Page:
Lekmän i de svenska och danska domstolsväsendena – en komparativ & historisk analys

Detta är en Kandidat-uppsats från Lunds universitet/Juridiska institutionen; Lunds universitet/Juridiska fakulteten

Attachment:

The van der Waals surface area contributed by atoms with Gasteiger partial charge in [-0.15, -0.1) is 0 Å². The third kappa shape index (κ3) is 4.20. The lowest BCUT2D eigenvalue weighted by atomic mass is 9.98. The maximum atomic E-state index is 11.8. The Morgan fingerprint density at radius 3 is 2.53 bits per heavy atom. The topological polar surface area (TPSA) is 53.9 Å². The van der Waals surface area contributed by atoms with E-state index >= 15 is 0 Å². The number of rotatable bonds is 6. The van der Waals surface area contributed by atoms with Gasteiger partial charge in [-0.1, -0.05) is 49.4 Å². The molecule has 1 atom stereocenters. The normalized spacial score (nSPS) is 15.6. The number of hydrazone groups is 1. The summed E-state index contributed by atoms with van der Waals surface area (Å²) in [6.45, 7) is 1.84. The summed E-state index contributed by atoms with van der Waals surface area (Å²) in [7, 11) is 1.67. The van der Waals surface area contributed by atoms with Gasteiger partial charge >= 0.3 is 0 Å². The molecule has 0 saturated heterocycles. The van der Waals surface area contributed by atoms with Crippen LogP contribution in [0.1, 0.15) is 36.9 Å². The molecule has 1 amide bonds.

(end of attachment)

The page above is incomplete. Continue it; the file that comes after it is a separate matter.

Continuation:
Sammanfattning: Lay judges in courts is an old phenomenon in both Sweden and Denmark. A layman is someone who judges court cases in coalition with ordinary judges. The significance of lay judges has both increased and decreased over time and varies depending on the time period and type of lay judge of relevance in the discussion. This essay examines lay judges in a historical and current perspective and explains how the various systems function. Attention is also paid to what has been argued, both positively and negatively, regarding the different systems and what problems have emerged. In Sweden the lay judges exist as nämndemän and jury respectively. The laymen are appointed by political parties, which has caused debates concerning impartiality and legal security. Nämndemän partake in numerous case types in Sweden, while the jury is limited to cases regarding freedom of press and speech. As a consequence, nämndemän have been subject to criticism more extensively compared to the jury. In Denmark lay judges are either nævninger, corresponding to the Swedish jury, or domsmænd, corresponding to the Swedish nämndemän. Previously, nævninger have been defined as something different to and more independent than domsmænd, but with time the differences have dwindled. Many of the laymen are politically involved in Denmark as well, but unlike Sweden there is an opportunity to register one’s interest in becoming a lay judge, disregarding political involvement. Many of the arguments for lay judges are politically founded rather than judicially. This can be questioned due to the fact that lay judges generally do not have as strong of a connection to the public as justifications often express. Laymen have different qualifications compared to ordinary judges, which raises the question whether that is desirable in the court system or not. Despite all the discussions being held, opinions have not affected the development of the lay judge system as of late, neither in Sweden nor Denmark.

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